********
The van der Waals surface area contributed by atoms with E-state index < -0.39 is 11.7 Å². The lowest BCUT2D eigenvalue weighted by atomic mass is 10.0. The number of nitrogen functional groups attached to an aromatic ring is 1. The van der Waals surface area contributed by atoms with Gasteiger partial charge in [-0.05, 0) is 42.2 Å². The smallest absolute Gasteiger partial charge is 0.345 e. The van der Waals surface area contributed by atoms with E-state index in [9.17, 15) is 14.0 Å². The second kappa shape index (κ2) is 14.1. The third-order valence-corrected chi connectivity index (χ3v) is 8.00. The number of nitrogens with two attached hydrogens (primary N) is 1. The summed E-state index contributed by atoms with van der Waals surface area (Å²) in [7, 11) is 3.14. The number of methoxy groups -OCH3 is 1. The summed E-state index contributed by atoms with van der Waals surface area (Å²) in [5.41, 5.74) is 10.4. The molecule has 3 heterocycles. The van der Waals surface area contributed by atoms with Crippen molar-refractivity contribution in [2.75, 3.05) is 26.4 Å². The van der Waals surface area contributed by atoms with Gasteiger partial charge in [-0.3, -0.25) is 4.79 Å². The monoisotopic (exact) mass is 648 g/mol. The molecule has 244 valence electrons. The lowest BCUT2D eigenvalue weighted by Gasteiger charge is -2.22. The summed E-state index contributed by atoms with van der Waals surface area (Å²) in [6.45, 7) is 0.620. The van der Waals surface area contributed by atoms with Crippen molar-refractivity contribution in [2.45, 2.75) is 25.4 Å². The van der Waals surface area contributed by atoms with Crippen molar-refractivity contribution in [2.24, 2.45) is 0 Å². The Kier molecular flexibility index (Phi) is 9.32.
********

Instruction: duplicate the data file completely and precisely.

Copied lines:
The van der Waals surface area contributed by atoms with E-state index < -0.39 is 11.7 Å². The lowest BCUT2D eigenvalue weighted by atomic mass is 10.0. The number of nitrogen functional groups attached to an aromatic ring is 1. The van der Waals surface area contributed by atoms with Gasteiger partial charge in [-0.05, 0) is 42.2 Å². The smallest absolute Gasteiger partial charge is 0.345 e. The van der Waals surface area contributed by atoms with E-state index in [9.17, 15) is 14.0 Å². The second kappa shape index (κ2) is 14.1. The third-order valence-corrected chi connectivity index (χ3v) is 8.00. The number of nitrogens with two attached hydrogens (primary N) is 1. The summed E-state index contributed by atoms with van der Waals surface area (Å²) in [7, 11) is 3.14. The number of methoxy groups -OCH3 is 1. The summed E-state index contributed by atoms with van der Waals surface area (Å²) in [5.41, 5.74) is 10.4. The molecule has 3 heterocycles. The van der Waals surface area contributed by atoms with Crippen molar-refractivity contribution in [2.75, 3.05) is 26.4 Å². The van der Waals surface area contributed by atoms with Gasteiger partial charge in [-0.3, -0.25) is 4.79 Å². The monoisotopic (exact) mass is 648 g/mol. The molecule has 244 valence electrons. The lowest BCUT2D eigenvalue weighted by Gasteiger charge is -2.22. The summed E-state index contributed by atoms with van der Waals surface area (Å²) in [6.45, 7) is 0.620. The van der Waals surface area contributed by atoms with Crippen molar-refractivity contribution in [2.45, 2.75) is 25.4 Å². The van der Waals surface area contributed by atoms with Crippen molar-refractivity contribution in [2.24, 2.45) is 0 Å². The Kier molecular flexibility index (Phi) is 9.32.